Much criticism has been levelled at the Adamson’s as to what in the final analysis they achieved with rearing big cats and the releasing them into the wild. George does not shy away from such criticism and he gives his levelled response. It is for the reader to draw his or her own conclusions, and I’ll not voice mine here.

Ultimately this is an account of a man who by and large lived his life the way he wanted to, which was free in the African bush, away from the normal constraints of so called civilised society. How many of us live lives of such freedom? Whilst you are reading this book you can vicariously have a taste of such freedom.

I highly recommend this book.


The Great Safari: Lives of George and Joy Adamson
The Great Safari: Lives of George and Joy Adamson
by Adrian House
Edition: Hardcover

5.0 out of 5 stars Rarely have I enjoyed a book as much, 12 Oct 2014
Having recently read the Born Free trilogy by Joy Adamson, I was intrigued to learn more about the Adamsons. The Great Safari, I suspect, tells its reader all they really need to know about them because it is so detailed and comprehensive in its coverage of both of their lives. Not just their lives since they met, but also their younger lives and the events that shaped their later lives.

I found it interesting and engrossing from its first to its last page, with no dips in its ability to capture my attention in between. Personally speaking, books that I can write this about are extremely rare.

It is a no holes barred biography, but I would say that poor Joy Adamson comes off less well than George. I found it hard at times, not to think that Adrian House was not being particularly biased in favour of George, who really does comes across as a hero, whilst Joy is most definitely the villain of the peace. For sure she would have been difficult to live with, (and it has to be acknowledged that House did know both Joy and George), but there would have been a reason(s) for this, which House does indeed touch upon, but overall I feel she deserves more compassion than has been metered out to her within this biography.

On the positive side House is quick to give credit to Joy for her numerous accomplishments. The great tragedy I would say, rather than simply a sadness, is that Joy was never able to find the authentic and enduring love match with a man, which she craved. Instead the great loves of her life were two big female cats, Elsa the lioness of course and later Pippa the cheetah.

For me the great appeal of this couple was their ability to live their lives for themselves, with a large amount of freedom, which enabled them to forge great connections with nature and the animal kingdom. In the last pages of his biography House quotes the following passage from Cyril Connolly’s The Unquiet Grave:-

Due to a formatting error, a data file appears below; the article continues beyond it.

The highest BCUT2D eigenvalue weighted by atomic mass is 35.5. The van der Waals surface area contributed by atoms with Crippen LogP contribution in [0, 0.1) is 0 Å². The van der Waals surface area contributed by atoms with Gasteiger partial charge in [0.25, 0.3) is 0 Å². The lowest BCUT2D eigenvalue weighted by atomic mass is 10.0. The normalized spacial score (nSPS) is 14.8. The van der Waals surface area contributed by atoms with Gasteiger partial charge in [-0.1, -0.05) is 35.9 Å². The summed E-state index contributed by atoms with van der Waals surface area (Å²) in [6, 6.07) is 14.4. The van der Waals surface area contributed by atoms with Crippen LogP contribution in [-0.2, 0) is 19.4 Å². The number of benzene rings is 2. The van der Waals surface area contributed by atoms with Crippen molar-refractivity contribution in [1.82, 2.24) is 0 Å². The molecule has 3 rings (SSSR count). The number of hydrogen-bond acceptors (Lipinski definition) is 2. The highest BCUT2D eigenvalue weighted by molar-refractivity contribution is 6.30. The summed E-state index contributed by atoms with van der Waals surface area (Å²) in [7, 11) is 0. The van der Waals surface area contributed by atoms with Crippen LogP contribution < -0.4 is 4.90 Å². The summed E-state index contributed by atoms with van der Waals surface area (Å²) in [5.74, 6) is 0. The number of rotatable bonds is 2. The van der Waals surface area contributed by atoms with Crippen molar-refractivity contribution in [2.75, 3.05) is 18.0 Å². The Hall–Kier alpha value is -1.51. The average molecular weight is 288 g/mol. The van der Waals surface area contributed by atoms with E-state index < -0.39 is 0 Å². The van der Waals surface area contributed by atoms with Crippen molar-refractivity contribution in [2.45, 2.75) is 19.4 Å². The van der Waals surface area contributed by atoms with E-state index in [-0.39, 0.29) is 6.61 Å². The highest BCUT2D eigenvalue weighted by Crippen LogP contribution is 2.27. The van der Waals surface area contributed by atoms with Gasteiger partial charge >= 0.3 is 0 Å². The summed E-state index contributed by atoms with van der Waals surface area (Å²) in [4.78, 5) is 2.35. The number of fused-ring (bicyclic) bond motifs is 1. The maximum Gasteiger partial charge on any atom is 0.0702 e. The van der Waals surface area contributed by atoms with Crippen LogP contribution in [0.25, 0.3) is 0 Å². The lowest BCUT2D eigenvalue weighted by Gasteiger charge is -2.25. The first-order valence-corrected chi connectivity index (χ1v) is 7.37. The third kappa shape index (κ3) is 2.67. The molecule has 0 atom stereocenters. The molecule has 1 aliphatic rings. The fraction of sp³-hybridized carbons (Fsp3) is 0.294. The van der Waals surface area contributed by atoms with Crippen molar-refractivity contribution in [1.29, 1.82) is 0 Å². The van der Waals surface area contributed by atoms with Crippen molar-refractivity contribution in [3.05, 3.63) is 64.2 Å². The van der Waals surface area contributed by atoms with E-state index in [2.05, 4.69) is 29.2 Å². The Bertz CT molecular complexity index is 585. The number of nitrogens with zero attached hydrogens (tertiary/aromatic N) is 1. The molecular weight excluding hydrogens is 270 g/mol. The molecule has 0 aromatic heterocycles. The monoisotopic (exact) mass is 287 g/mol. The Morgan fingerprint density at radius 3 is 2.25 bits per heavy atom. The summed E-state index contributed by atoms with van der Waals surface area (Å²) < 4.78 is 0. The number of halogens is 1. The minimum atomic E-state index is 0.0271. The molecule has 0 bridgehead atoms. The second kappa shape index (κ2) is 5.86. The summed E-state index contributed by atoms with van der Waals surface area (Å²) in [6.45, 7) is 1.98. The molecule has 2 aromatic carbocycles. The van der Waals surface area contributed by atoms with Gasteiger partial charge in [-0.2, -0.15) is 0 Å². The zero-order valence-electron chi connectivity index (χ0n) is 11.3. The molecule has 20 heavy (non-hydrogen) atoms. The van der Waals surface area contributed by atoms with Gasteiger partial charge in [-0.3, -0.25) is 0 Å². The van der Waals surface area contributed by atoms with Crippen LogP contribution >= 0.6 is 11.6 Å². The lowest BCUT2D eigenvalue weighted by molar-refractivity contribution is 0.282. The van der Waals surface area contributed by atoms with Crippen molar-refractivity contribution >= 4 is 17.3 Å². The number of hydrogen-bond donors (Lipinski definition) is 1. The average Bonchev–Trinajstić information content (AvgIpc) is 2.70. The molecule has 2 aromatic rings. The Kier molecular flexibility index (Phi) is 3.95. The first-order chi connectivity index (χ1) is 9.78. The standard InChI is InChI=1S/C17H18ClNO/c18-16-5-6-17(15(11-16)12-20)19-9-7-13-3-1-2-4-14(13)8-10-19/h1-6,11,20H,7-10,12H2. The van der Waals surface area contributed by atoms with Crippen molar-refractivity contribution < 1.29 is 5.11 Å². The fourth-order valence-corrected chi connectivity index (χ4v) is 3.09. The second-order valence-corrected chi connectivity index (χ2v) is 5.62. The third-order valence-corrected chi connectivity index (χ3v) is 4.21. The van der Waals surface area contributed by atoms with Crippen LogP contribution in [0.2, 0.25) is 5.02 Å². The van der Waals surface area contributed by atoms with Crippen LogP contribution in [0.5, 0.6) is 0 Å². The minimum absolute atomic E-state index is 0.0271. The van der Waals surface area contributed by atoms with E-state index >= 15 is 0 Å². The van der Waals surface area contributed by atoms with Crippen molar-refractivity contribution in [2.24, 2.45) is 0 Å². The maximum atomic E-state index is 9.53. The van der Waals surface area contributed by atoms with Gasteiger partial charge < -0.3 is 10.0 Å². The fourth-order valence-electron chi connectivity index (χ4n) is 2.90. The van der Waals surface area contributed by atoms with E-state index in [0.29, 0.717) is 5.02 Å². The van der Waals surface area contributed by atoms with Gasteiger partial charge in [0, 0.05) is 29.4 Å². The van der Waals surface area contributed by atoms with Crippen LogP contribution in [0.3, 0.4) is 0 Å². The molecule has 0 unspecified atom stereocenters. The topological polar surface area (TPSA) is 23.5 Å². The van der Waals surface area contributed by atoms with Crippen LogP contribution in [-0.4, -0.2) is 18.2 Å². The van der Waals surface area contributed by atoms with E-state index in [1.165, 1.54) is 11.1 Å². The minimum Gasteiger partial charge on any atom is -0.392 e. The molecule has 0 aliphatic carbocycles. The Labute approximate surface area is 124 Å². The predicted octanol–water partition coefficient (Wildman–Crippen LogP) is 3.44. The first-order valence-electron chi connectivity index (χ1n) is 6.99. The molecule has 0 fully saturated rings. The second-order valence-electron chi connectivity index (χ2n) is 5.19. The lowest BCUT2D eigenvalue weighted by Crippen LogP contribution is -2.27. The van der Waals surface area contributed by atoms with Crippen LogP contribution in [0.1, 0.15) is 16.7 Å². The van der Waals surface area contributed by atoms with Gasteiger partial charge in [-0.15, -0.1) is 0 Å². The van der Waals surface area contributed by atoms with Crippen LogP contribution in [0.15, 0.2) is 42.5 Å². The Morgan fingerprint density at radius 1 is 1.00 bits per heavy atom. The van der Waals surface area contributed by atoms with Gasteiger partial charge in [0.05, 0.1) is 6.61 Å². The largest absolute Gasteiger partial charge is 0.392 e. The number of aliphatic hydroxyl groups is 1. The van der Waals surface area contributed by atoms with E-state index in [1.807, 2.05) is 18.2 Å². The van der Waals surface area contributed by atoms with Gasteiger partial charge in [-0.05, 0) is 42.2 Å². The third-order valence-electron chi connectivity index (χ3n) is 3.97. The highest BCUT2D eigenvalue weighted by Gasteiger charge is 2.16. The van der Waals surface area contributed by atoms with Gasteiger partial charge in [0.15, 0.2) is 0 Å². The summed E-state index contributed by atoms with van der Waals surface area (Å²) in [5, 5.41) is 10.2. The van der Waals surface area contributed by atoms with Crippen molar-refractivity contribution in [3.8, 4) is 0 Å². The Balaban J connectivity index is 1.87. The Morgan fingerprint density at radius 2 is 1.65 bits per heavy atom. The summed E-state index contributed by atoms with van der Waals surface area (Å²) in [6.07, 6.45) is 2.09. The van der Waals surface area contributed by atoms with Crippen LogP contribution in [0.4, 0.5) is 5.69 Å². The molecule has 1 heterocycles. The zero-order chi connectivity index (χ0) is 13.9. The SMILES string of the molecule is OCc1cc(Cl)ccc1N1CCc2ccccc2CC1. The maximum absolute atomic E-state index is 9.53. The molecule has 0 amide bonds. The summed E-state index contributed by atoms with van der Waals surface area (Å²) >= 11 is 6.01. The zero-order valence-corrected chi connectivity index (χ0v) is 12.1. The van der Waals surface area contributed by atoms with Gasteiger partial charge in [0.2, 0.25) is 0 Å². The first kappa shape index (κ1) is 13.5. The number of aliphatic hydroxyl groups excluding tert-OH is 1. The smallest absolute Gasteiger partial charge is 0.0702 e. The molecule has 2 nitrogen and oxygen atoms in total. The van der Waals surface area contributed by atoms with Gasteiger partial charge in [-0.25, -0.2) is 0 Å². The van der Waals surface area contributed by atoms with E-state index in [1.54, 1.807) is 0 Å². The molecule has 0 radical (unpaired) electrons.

The spiritual life of man is the flowering of his bodily existence: there is a physical life which remains the prefect way of living for a natural man, a life in close contact with nature, with the sun and the passage of the seasons, and one rich in opportunities for equinoctial migrations and home-comings. This life has now become artificial, out of reach of all but the rich or the obstinately free, yet until we can return to it we are unable to appreciate the potentialities of living.

If, like me, this passage resonates with you, you will definitely find much in this biography with which to connect.

In short it is an in-depth study of the lives of Joy and George Adamson, intelligently portrayed, which is well worth reading.


Forever Free
Forever Free
by Joy Adamson
Edition: Hardcover

5.0 out of 5 stars Dramatic, sad and a dollop of escapism, 30 Sep 2014
This review is from: Forever Free (Hardcover)
The third book in Joy Adamson’s trilogy of the life of Elsa the lioness and her three cubs. If you have not read the first two books: Born Free and Living Free then you need to before you read Forever Free.

Of the trilogy Forever Free contains by far the most tension and real-life drama, which makes it somewhat of a page-turner. I’ll not spoil your pleasure of this book by revealing the nature of the drama. All I will say it that as with its predecessors, but more so, it contains a fair measure of sadness, so definitely have your hankies at the ready and perhaps not a book to read on public transport!

Forever Free just like Living Free, in particular, is somewhat of a travelogue and takes you right into the Serengeti and the game and wildlife to be found there. There are plenty of photographs throughout. So reading this book is like going on an African safari and in this sense represents a dollop of escapism.

Interesting and somewhat depressing to read that in the 1960s, the wildlife was being culled at an alarming rate by poachers.